Disney Plus have released their latest live-action adaptation of a classic Disney animated film. This time, Pinocchio has been transformed and redone for a modern audience with a cast including Tom Hanks, Keegan Michael-Key, and Luke Evans. From new characters to old beloved moments, the film is filled with a mixture of the old and the new.
Whether Disney fans love every change the company made in the new film, there are a number of significant differences between the live-action film and the original cartoon classic.
6/6 Sad Geppetto
Geppetto was an awful lot happy and more content in his motivations for building Pinocchio in the 1940 edition of the story. In the 2022 remake, Tom Hanks stars as Geppetto and briefly mentions his dead son, whom he built Pinocchio to look alike. This is a sad bit of backstory that was included for his character, and which felt revisited several times over the course of the film as Geppetto acted much more like a father to Pinocchio than in the original.
Normally it would be useful to add this kind of emotional backstory to the film, but seeing as it doesn’t add much to the main plot, it feels like a damp squib of an addition. Fortunately, Tom Hanks was able to handle the change with some aplomb, making the audience feel sorry for his loss.
5/6 The Comedic Style
There were some unexpected moments of comedy and levity throughout the live-action remake that came unexpected. The style of the 1940 film was fairly dry, and while it was not without wit and charm, the live-action remake seems to have made more of a conscious effort to add jokes wherever possible.
One particularly strange moment was when Pinocchio tried to explain as he came toward Geppetto all the adventures he’d had since last seeing him, and Geppetto exclaimed in surprise at all of this happening in just one night. Tom Hanks’ Italian accent slipped during this moment and made it all the more comical, but many other moments of humor didn’t turn out quite as well as this one.
The most notable addition to the film is a new major side character in the form of Fabiana and her puppet. While Pinocchio is not a character many fans expected to have a love interest, Fabiana’s puppet was seemingly meant to have chemistry with the long-nosed protagonist, but it never came to much in the plot. Her character didn’t even get him out of the Stromboli cage locked him in.
which the new show she put together herself seemingly did, or whether it was Disney’s intention to give Pinocchio a potential love interest, is unknown. The character was interesting but completely unrelated to any characters found in the original film though, and her appearance was a significant change.Whether this character was there more to tease a potential sequel,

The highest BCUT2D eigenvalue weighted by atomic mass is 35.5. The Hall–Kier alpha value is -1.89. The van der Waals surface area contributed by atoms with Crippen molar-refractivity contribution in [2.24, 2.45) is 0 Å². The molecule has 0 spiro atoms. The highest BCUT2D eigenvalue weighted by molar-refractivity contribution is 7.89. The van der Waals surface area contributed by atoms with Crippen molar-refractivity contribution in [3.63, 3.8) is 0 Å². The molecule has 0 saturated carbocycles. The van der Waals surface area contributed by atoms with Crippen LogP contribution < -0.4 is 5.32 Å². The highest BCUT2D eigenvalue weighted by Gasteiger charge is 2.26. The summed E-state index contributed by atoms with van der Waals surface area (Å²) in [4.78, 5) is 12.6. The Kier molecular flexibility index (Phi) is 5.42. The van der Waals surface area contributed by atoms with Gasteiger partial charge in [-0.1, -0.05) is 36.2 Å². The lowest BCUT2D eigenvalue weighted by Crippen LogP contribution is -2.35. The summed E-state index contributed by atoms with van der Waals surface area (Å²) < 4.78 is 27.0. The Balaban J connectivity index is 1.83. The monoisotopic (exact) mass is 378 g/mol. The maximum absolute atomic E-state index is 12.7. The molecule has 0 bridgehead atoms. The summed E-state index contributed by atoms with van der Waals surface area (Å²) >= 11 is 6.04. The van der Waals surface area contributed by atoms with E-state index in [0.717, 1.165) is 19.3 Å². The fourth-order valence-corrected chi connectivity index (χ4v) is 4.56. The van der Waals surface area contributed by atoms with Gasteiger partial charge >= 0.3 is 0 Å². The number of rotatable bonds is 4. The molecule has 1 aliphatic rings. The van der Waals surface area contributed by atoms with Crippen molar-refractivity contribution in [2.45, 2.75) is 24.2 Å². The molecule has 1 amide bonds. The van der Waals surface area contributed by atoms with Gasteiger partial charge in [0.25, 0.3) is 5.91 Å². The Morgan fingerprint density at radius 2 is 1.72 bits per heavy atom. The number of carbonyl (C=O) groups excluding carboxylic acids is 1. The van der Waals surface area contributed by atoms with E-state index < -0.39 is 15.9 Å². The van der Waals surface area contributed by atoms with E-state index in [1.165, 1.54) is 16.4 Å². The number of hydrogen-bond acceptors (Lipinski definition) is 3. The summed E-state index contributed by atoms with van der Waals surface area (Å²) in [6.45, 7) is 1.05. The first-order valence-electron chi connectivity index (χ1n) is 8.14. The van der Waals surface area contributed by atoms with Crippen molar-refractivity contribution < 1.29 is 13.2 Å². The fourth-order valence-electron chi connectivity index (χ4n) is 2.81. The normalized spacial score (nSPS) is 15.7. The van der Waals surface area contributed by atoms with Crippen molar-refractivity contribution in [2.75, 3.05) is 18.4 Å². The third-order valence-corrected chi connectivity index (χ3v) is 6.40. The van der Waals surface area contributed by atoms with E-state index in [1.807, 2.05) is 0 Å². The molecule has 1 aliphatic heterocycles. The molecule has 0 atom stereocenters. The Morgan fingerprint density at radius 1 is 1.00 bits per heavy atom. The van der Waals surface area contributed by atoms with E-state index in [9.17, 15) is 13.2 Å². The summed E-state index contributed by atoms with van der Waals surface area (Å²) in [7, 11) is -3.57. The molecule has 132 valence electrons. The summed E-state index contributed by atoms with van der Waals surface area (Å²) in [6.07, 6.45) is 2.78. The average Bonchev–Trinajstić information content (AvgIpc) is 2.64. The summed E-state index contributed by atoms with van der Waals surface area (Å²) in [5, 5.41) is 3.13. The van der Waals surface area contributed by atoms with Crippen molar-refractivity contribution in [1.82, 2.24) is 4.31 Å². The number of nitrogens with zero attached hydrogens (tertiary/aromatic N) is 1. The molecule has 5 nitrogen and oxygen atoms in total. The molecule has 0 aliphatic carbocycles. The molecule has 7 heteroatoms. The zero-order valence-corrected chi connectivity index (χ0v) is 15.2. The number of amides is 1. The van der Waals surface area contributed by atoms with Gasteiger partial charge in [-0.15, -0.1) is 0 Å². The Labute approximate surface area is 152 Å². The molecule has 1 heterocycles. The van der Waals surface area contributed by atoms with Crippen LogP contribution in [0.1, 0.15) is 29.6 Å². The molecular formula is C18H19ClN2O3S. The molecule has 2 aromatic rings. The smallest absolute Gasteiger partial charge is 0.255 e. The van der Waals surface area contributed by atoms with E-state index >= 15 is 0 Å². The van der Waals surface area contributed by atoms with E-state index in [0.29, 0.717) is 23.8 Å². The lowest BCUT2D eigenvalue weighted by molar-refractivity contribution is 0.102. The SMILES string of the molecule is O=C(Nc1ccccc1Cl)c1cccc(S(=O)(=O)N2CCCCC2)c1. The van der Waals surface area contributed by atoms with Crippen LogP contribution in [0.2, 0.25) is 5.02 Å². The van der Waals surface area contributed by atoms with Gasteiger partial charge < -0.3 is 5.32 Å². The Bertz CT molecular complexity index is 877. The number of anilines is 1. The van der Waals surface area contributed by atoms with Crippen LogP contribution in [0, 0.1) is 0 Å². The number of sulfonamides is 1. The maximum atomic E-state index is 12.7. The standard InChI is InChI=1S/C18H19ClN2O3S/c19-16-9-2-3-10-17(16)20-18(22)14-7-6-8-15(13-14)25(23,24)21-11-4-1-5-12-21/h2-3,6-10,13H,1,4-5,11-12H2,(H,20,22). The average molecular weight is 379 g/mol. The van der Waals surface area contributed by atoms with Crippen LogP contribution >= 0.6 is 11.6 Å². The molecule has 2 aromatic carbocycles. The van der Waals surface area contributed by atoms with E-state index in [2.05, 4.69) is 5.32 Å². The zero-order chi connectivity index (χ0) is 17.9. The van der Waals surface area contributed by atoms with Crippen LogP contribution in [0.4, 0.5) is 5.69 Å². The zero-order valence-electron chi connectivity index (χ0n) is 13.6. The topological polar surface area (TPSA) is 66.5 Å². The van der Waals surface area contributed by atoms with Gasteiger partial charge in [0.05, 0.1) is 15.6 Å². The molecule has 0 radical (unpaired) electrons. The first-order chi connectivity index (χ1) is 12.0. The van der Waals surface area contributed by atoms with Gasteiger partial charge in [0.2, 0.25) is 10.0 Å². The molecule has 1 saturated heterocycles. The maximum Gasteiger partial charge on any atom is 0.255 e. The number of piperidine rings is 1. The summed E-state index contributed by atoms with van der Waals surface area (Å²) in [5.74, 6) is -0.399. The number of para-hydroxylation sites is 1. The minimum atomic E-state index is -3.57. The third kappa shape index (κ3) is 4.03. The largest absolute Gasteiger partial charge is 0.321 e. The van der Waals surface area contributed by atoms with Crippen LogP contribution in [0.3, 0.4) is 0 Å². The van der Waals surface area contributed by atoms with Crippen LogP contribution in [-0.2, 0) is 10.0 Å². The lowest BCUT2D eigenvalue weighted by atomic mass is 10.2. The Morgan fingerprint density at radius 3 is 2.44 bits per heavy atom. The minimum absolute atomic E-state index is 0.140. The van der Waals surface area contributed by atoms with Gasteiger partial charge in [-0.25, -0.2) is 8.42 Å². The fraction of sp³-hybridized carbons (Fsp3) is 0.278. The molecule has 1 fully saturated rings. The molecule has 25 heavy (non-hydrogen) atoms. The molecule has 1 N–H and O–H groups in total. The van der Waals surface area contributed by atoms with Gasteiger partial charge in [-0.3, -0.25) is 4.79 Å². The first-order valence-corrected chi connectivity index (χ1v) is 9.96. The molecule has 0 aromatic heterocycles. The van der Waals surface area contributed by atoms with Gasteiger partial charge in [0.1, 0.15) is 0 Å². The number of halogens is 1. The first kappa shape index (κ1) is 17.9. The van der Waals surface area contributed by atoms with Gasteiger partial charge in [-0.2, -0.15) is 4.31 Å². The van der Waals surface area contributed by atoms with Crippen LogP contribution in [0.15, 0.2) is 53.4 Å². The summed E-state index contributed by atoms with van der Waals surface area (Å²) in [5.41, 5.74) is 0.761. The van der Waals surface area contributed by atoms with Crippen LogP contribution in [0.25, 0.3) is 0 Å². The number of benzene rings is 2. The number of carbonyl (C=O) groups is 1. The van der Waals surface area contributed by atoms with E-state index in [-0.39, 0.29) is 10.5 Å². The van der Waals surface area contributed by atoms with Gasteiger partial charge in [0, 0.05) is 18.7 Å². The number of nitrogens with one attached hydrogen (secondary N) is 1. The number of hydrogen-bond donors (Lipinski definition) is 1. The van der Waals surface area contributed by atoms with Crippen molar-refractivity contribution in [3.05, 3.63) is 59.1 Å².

3/6 The Blue Fairy
Not only was there a change to the amount of the blue fairy seen in the film, as she only appears in one scenebut she is also the one to sing “When You Wish Upon A Star” in the remake, as opposed to the original where Geppetto was the one to sing the famous tune.
Cynthia Erivo managed to put on an incredible rendition of the song, and the scene was a great early one in the film. It was a surprise that the blue fairy never appeared again, both because she appeared later in the 1940 film and because Erivo was excellent in the role and had high billing in the film.
2/6 The Coachman & Pleasure Island
Luke Evans version of the villainous Coachman in the film had some surprises in store as well. Several changes from the original version included him snatching Pinocchio up from the side of the road, the new song which was included in the remake, and what happened when the children arrived at Pleasure Island.
the smashing of the clocks was an insanely specific detail added specifically for Pinocchio’s benefit. Additionally, the root beer and the excitement that the children had for it was a strange choice. This was included instead of the smoking and alcohol consumption in the original film but was a baffling replacement that felt odd.While some of the things that the children were allowed to run around and do on Pleasure Island made sense,
1/6 Monstro & The Ending
Some of the most significant changes between the two films were in the final act. While Geppetto had already been swallowed by Monstro when Pinocchio found him again, in the remake they are swallowed together, having just found one another. Additionally, it doesn’t take them more than a minute or two in the remake to figure out an escape plan. Pinocchio’s powers with his legs working as a motor for a boat were obviously added in the live-action adaptation.
Finally, the fact that Pinocchio is not transformed (or at least, his fate was left ambiguous) into a real boy is a major switch that tried to make a point about being happy with who you are. This change was one of the most significant and garnered a great deal of controversy among fans. They additionally were shocked at the lack of Pinocchio’s nose growing in the film, as it only occurs in one scene and is actually a benefit to him, he is never given a reason not to continue lying.